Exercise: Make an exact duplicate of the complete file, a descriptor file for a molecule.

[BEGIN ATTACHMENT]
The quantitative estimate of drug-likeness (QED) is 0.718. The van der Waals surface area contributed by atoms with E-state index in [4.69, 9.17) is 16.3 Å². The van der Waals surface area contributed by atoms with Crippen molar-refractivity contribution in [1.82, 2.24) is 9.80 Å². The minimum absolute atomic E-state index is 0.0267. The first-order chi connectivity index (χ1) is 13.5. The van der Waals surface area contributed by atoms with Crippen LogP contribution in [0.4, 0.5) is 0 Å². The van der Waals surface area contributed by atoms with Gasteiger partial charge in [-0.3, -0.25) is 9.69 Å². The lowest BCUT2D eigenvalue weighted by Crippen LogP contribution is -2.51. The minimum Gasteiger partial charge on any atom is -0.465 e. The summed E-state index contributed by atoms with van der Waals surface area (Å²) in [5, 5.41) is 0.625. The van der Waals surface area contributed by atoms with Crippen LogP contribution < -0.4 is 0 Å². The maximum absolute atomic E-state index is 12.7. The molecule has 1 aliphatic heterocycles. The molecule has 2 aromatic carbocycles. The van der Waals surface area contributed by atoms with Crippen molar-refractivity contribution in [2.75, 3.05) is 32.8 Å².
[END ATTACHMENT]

The quantitative estimate of drug-likeness (QED) is 0.718. The van der Waals surface area contributed by atoms with E-state index in [4.69, 9.17) is 16.3 Å². The van der Waals surface area contributed by atoms with Crippen molar-refractivity contribution in [1.82, 2.24) is 9.80 Å². The minimum absolute atomic E-state index is 0.0267. The first-order chi connectivity index (χ1) is 13.5. The van der Waals surface area contributed by atoms with Crippen LogP contribution in [0.4, 0.5) is 0 Å². The van der Waals surface area contributed by atoms with Gasteiger partial charge in [-0.3, -0.25) is 9.69 Å². The lowest BCUT2D eigenvalue weighted by Crippen LogP contribution is -2.51. The minimum Gasteiger partial charge on any atom is -0.465 e. The summed E-state index contributed by atoms with van der Waals surface area (Å²) in [5, 5.41) is 0.625. The van der Waals surface area contributed by atoms with Crippen LogP contribution < -0.4 is 0 Å². The maximum absolute atomic E-state index is 12.7. The molecule has 1 aliphatic heterocycles. The molecule has 2 aromatic carbocycles. The van der Waals surface area contributed by atoms with Crippen molar-refractivity contribution in [2.75, 3.05) is 32.8 Å².